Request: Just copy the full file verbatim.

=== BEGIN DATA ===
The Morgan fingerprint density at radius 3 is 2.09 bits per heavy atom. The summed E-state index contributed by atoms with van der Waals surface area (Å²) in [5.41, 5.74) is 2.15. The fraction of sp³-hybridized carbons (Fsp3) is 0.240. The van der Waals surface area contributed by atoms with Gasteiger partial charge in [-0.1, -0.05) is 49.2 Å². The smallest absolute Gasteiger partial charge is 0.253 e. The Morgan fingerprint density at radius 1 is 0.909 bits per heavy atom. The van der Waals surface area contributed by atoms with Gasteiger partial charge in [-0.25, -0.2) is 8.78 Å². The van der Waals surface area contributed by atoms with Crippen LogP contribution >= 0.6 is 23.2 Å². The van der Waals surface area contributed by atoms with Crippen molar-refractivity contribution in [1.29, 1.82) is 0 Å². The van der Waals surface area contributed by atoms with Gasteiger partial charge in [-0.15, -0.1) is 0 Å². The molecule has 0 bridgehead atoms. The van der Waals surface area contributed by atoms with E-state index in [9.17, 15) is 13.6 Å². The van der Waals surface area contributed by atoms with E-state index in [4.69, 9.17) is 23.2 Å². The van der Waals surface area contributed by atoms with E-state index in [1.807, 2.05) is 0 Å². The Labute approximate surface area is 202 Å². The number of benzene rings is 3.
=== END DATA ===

The Morgan fingerprint density at radius 3 is 2.09 bits per heavy atom. The summed E-state index contributed by atoms with van der Waals surface area (Å²) in [5.41, 5.74) is 2.15. The fraction of sp³-hybridized carbons (Fsp3) is 0.240. The van der Waals surface area contributed by atoms with Gasteiger partial charge in [-0.1, -0.05) is 49.2 Å². The smallest absolute Gasteiger partial charge is 0.253 e. The Morgan fingerprint density at radius 1 is 0.909 bits per heavy atom. The van der Waals surface area contributed by atoms with Gasteiger partial charge in [-0.25, -0.2) is 8.78 Å². The van der Waals surface area contributed by atoms with Crippen LogP contribution >= 0.6 is 23.2 Å². The van der Waals surface area contributed by atoms with Crippen molar-refractivity contribution in [1.29, 1.82) is 0 Å². The van der Waals surface area contributed by atoms with Gasteiger partial charge in [-0.15, -0.1) is 0 Å². The molecule has 0 bridgehead atoms. The van der Waals surface area contributed by atoms with E-state index in [9.17, 15) is 13.6 Å². The van der Waals surface area contributed by atoms with E-state index in [4.69, 9.17) is 23.2 Å². The van der Waals surface area contributed by atoms with E-state index in [1.807, 2.05) is 0 Å². The Labute approximate surface area is 202 Å². The number of benzene rings is 3.